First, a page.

This is our transport service and its vital.

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But if this deal goes ahead, then you may fly me to the moon, and most certainly not in a bloody helicopter!

 

the plight of Sandine…

It was April a year ago when the dolphin arrived in the pier of Inis Oirr. Now I’m sure she’d probably been there before, Doolin isn’t that far away, but it was the first time I’d seen her. As the boat rounded the corner, TQM shouted up to me from the front of the boat as he was throwing the ropes to the lads , “did you see the dolphin?” It was more for the benefit of the kids, but I was just as giddy. We watched over the edge, waiting, and then up she came with a big blow of sea spray and with one fluid movement her curvy body went back under. It was thrilling. I immediately loved her. The kids were jumping and squealing at the sight of her. And she seemed to revel in it, coming up more frequently to her audience. We stayed there a little while longer and the talk was all about her when the kids went to bed that night. That evening I walked back down alone – there was nobody else about, and I stood at the rails just watching and waiting to see if i could catch a glimpse again. And sure enough after a few minutes, there she was. I wondered how long she would stay. It was a perfect scene.

The talk amongst the islanders was that this was Dusty, a notoriously aggressive dolphin from Doolin. Then there were some people who remembered a dolphin from a few years ago that used to frequent the island, and that dolphin had been named Sandy. So some thought that maybe it was her. So with all the talk about whether it could be Dusty or in fact Sandy, one day at the slip on the beach, my little girl saw her and shouted ‘mammy – its Sandine’ – and since then that’s who she has been to us.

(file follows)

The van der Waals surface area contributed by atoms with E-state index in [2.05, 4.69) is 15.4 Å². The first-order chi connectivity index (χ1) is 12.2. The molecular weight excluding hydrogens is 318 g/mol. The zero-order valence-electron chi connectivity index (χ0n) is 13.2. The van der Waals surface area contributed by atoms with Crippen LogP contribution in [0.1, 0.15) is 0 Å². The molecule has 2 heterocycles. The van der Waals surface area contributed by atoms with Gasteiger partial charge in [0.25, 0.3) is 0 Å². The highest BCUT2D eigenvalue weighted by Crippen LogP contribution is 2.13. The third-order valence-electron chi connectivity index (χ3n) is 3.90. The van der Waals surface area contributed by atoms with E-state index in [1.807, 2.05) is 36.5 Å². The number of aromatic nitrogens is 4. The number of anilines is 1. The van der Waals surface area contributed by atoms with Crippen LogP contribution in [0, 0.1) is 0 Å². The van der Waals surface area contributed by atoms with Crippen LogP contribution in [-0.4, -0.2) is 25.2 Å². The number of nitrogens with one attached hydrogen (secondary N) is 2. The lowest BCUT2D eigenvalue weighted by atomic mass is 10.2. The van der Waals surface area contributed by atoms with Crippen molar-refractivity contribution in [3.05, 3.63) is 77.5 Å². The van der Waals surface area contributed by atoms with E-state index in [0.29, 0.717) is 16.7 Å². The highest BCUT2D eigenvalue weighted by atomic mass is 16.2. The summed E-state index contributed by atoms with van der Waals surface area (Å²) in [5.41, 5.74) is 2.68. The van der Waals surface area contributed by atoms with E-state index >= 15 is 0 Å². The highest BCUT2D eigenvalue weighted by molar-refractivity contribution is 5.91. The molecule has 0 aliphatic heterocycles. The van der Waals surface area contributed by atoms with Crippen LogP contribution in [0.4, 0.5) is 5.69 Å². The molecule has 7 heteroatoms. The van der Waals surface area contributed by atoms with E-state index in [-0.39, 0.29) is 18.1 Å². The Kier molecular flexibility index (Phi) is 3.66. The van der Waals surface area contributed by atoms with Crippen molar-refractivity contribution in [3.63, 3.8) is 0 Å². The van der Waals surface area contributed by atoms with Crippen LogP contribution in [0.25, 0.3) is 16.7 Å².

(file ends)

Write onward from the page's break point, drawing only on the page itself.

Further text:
She had stayed around a few weeks at this stage, and it became a habit of mine to walk around the block by the pier most nights just to see her slowly rise and fall into the sea. Something about the size of her, or her presence or her energy, for want of a better word, made me feel safe. She was stunning. The talk was all about the dolphin, but it seemed there was something more worrying in the distance. Unfortunately Sandine came with baggage, and not all of it good.

It turned out that Sandine was and is in fact Dusty. As I enquired about the ‘horror’ stories from Doolin where she had seemingly caused some serious damage to swimmers in the area by hurtling at them at breakneck speeds and hitting them with her beak, the stories that had people talking to Joe,  I was also told the other stories of people trying to grab her and ride her and most disgustingly pouring alcohol down her blowhole. These were stories that didn’t seem to hit the headlines. Local people obviously and rightly had their concerns. But I really think everyone thought that she’d head back off to Doolin eventually. But it didn’t happen. She liked it here. And so she decided to stay.